Radio Music Society is Esperanza Spalding's fourth album and follows the highly appreciated and successful "Chamber Music Society" from 2010. At only 28 years of age the sexy and confident Esperanza is already a very accomplished musician, shining not only as a vocalist but also as a bassist and songwriter. In Radio Music Society she goes on to demonstrate that she is more than just a pretty face.
I have a soft spot for decent opening tracks and "Radio Song", an interesting, if "all-over-the-place" tune that does a good job of setting the tone for the entire record, summing up its qualities (the clever intertwining of musical genres, her pleasant voice and more than capable bass playing, and her original approach to her topics) as well as its shortcomings (the somewhat too straightforward lyrics). The record is structured in a very intelligent way: the first tracks, like "Cinnamon Tree", "Crowned & Kissed", "Black Gold" and "I Can't Help It" are instantly catchy and easy-to-love, transcending the Jazz genre and bringing in elements of pop, rnb and soul and even some hip-hop (at times she almost sounds like she is rapping) making it very easy to get into the feel of the record even for those less familiar with Jazz. As the album progresses the songs become, for lack of a better word, more "serious" and complex, culminating with Spalding's bold and, I think, very successful take on Wayne Shorter's "Endangered Species".
A key aspect of the record and one that makes it stand out is Esperanza's songwriting and her pretty ambitious effort in approaching certain topics. The lyrics are, like I stated before, sometimes a bit too straightforward and end up taking away from what could otherwise have been good songs: "Land of The Free" and "Let Her" come to mind. The latter, with its most unfortunate use of "phone conversations" is in my opinion the only weak song on the album, rescued from being terrible only by good instrumentation. But her use of very straightforward lyrics can also yield very positive results as can be seen in great songs like "Black Gold":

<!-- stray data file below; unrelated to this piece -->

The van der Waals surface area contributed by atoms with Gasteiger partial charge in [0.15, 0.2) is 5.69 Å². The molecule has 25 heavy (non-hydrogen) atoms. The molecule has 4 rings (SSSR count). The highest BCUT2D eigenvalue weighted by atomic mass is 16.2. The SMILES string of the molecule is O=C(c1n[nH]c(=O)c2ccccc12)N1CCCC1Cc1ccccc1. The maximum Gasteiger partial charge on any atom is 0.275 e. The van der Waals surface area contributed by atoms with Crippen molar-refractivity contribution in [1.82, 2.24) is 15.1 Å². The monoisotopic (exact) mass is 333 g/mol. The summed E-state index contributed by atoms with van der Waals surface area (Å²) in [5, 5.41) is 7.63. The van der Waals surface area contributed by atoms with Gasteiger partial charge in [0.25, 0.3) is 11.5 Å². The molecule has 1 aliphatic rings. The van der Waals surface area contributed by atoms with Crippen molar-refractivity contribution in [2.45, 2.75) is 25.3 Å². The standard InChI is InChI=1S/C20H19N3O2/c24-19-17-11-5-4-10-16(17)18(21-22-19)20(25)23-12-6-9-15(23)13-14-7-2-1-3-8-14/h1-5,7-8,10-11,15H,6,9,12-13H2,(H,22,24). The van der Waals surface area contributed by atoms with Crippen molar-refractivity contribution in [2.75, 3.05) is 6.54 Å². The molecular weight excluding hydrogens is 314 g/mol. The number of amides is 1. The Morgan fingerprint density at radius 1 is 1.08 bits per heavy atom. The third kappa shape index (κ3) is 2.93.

Think of all the strength you have in you
From the blood you carry within you/Ancient men, powerful men
Builders of civilization/Hold your head as high as you can
High enough to see who you are, little man
Life sometimes is cold and cruel
Baby no one else will tell you so remember that
You are Black Gold, Black Gold
The same is tue of "Crowned & Kissed" (co-written with Algebra Blesset) where Esperanza sings:
Where is the throne
For you, whose tender strength can heal a thousand souls
Everyone you touch turns to gold
Many have tried, but you're the one whose noble touch has gently pried
The sword from my heart
Once you, put a smile on the sun
Once you, paved the road for everyone
And you, shed the worries of another
And you, lay your burdens down
Don't even make a sound, don't worry about a thing
I'm here to love you
My kisses are your crown and I'm your queen"
When Esperanza sings about love and commitment the words carry dignity and strength, a remarkable quality in such a young singer and a far cry from lesser musical declarations such as the abysmal "if you like it then you should have put a ring on it". The album closes off with "City Of Roses" and "Smile Like That", again two instant charmers which are bound to send the listener off with the desire to listen to it all over again. "Radio Music Society" is another impressive offering from Esperanza and, no-doubt, an important step forward on the road to leaving a very serious musical legacy.